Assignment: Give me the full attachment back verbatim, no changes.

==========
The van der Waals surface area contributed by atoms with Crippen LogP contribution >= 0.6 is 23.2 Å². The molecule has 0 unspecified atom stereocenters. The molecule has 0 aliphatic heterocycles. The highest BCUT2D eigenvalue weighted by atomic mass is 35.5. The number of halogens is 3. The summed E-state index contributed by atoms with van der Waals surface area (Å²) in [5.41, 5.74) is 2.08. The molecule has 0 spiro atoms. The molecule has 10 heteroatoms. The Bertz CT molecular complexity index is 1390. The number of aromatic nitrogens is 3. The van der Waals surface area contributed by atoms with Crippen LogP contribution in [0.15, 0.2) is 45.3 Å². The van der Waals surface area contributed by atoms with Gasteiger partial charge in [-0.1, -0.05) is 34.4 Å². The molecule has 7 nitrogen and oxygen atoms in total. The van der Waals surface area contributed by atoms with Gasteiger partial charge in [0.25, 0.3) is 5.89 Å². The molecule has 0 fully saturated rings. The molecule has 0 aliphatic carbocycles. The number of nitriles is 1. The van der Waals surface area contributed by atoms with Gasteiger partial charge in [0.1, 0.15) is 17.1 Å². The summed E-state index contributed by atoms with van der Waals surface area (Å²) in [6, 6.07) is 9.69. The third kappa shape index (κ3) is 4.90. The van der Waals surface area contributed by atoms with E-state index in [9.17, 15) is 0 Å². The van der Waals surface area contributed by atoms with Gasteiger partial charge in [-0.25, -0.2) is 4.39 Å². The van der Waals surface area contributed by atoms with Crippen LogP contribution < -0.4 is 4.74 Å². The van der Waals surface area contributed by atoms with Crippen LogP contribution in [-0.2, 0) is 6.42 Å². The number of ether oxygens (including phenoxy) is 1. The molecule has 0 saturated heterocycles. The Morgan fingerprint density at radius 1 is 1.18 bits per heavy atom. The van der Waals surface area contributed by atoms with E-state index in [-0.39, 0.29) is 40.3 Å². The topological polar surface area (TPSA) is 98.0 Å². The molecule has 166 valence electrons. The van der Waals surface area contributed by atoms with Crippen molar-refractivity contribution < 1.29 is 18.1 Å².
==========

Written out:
The van der Waals surface area contributed by atoms with Crippen LogP contribution >= 0.6 is 23.2 Å². The molecule has 0 unspecified atom stereocenters. The molecule has 0 aliphatic heterocycles. The highest BCUT2D eigenvalue weighted by atomic mass is 35.5. The number of halogens is 3. The summed E-state index contributed by atoms with van der Waals surface area (Å²) in [5.41, 5.74) is 2.08. The molecule has 0 spiro atoms. The molecule has 10 heteroatoms. The Bertz CT molecular complexity index is 1390. The number of aromatic nitrogens is 3. The van der Waals surface area contributed by atoms with Crippen LogP contribution in [0.15, 0.2) is 45.3 Å². The van der Waals surface area contributed by atoms with Gasteiger partial charge in [-0.1, -0.05) is 34.4 Å². The molecule has 7 nitrogen and oxygen atoms in total. The van der Waals surface area contributed by atoms with Gasteiger partial charge in [0.25, 0.3) is 5.89 Å². The molecule has 0 fully saturated rings. The molecule has 0 aliphatic carbocycles. The number of nitriles is 1. The van der Waals surface area contributed by atoms with Gasteiger partial charge in [0.1, 0.15) is 17.1 Å². The summed E-state index contributed by atoms with van der Waals surface area (Å²) in [6, 6.07) is 9.69. The third kappa shape index (κ3) is 4.90. The van der Waals surface area contributed by atoms with E-state index in [9.17, 15) is 0 Å². The van der Waals surface area contributed by atoms with Gasteiger partial charge in [-0.25, -0.2) is 4.39 Å². The van der Waals surface area contributed by atoms with Crippen LogP contribution < -0.4 is 4.74 Å². The van der Waals surface area contributed by atoms with Crippen LogP contribution in [-0.2, 0) is 6.42 Å². The number of ether oxygens (including phenoxy) is 1. The molecule has 0 saturated heterocycles. The Morgan fingerprint density at radius 1 is 1.18 bits per heavy atom. The van der Waals surface area contributed by atoms with E-state index in [-0.39, 0.29) is 40.3 Å². The topological polar surface area (TPSA) is 98.0 Å². The molecule has 166 valence electrons. The van der Waals surface area contributed by atoms with Crippen molar-refractivity contribution < 1.29 is 18.1 Å².